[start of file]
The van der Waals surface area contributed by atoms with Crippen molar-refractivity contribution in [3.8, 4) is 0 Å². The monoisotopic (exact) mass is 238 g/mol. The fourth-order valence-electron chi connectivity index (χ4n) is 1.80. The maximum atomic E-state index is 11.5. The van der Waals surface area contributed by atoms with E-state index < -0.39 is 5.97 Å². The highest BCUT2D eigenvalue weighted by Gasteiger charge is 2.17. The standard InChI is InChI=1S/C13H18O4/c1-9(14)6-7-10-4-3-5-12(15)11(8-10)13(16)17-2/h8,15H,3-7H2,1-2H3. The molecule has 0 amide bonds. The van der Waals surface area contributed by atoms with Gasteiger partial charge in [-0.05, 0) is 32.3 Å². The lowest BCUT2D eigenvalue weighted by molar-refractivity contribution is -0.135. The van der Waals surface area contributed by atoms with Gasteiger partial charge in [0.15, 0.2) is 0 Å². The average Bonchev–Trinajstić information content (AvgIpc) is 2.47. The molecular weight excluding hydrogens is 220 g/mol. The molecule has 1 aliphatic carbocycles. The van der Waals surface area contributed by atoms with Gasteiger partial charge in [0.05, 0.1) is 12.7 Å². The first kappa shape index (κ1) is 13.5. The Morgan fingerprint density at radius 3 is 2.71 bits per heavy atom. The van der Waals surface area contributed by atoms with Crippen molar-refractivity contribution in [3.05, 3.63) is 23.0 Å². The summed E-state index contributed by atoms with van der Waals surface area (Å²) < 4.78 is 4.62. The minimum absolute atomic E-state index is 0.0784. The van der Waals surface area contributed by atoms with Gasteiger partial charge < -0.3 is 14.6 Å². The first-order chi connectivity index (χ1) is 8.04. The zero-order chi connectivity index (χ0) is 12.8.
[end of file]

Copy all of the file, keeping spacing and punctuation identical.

The van der Waals surface area contributed by atoms with Crippen molar-refractivity contribution in [3.8, 4) is 0 Å². The monoisotopic (exact) mass is 238 g/mol. The fourth-order valence-electron chi connectivity index (χ4n) is 1.80. The maximum atomic E-state index is 11.5. The van der Waals surface area contributed by atoms with E-state index < -0.39 is 5.97 Å². The highest BCUT2D eigenvalue weighted by Gasteiger charge is 2.17. The standard InChI is InChI=1S/C13H18O4/c1-9(14)6-7-10-4-3-5-12(15)11(8-10)13(16)17-2/h8,15H,3-7H2,1-2H3. The molecule has 0 amide bonds. The van der Waals surface area contributed by atoms with Gasteiger partial charge in [-0.05, 0) is 32.3 Å². The lowest BCUT2D eigenvalue weighted by molar-refractivity contribution is -0.135. The van der Waals surface area contributed by atoms with Gasteiger partial charge in [0.15, 0.2) is 0 Å². The average Bonchev–Trinajstić information content (AvgIpc) is 2.47. The molecular weight excluding hydrogens is 220 g/mol. The molecule has 1 aliphatic carbocycles. The van der Waals surface area contributed by atoms with Gasteiger partial charge in [0.05, 0.1) is 12.7 Å². The first kappa shape index (κ1) is 13.5. The Morgan fingerprint density at radius 3 is 2.71 bits per heavy atom. The van der Waals surface area contributed by atoms with Crippen molar-refractivity contribution in [3.05, 3.63) is 23.0 Å². The summed E-state index contributed by atoms with van der Waals surface area (Å²) < 4.78 is 4.62. The minimum absolute atomic E-state index is 0.0784. The van der Waals surface area contributed by atoms with Gasteiger partial charge < -0.3 is 14.6 Å². The first-order chi connectivity index (χ1) is 8.04. The zero-order chi connectivity index (χ0) is 12.8.